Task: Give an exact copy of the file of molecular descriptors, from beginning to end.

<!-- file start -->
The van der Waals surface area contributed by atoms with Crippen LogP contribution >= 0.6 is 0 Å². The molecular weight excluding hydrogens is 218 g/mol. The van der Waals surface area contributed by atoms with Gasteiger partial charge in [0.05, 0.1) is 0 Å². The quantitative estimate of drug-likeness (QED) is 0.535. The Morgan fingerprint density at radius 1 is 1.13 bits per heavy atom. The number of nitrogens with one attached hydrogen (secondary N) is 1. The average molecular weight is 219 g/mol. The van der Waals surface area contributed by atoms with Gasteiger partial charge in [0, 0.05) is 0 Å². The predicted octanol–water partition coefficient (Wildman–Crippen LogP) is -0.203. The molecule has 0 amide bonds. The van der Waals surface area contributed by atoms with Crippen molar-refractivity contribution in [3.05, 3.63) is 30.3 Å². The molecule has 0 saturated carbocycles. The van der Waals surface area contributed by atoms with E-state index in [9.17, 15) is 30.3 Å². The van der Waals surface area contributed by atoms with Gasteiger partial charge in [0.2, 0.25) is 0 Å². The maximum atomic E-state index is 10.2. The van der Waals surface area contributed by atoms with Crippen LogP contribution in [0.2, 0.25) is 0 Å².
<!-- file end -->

The van der Waals surface area contributed by atoms with Crippen LogP contribution >= 0.6 is 0 Å². The molecular weight excluding hydrogens is 218 g/mol. The van der Waals surface area contributed by atoms with Gasteiger partial charge in [0.05, 0.1) is 0 Å². The quantitative estimate of drug-likeness (QED) is 0.535. The Morgan fingerprint density at radius 1 is 1.13 bits per heavy atom. The number of nitrogens with one attached hydrogen (secondary N) is 1. The average molecular weight is 219 g/mol. The van der Waals surface area contributed by atoms with Gasteiger partial charge in [0, 0.05) is 0 Å². The predicted octanol–water partition coefficient (Wildman–Crippen LogP) is -0.203. The molecule has 0 amide bonds. The van der Waals surface area contributed by atoms with Crippen molar-refractivity contribution in [3.05, 3.63) is 30.3 Å². The molecule has 0 saturated carbocycles. The van der Waals surface area contributed by atoms with E-state index in [9.17, 15) is 30.3 Å². The van der Waals surface area contributed by atoms with Gasteiger partial charge in [0.2, 0.25) is 0 Å². The maximum atomic E-state index is 10.2. The van der Waals surface area contributed by atoms with Crippen LogP contribution in [0.2, 0.25) is 0 Å².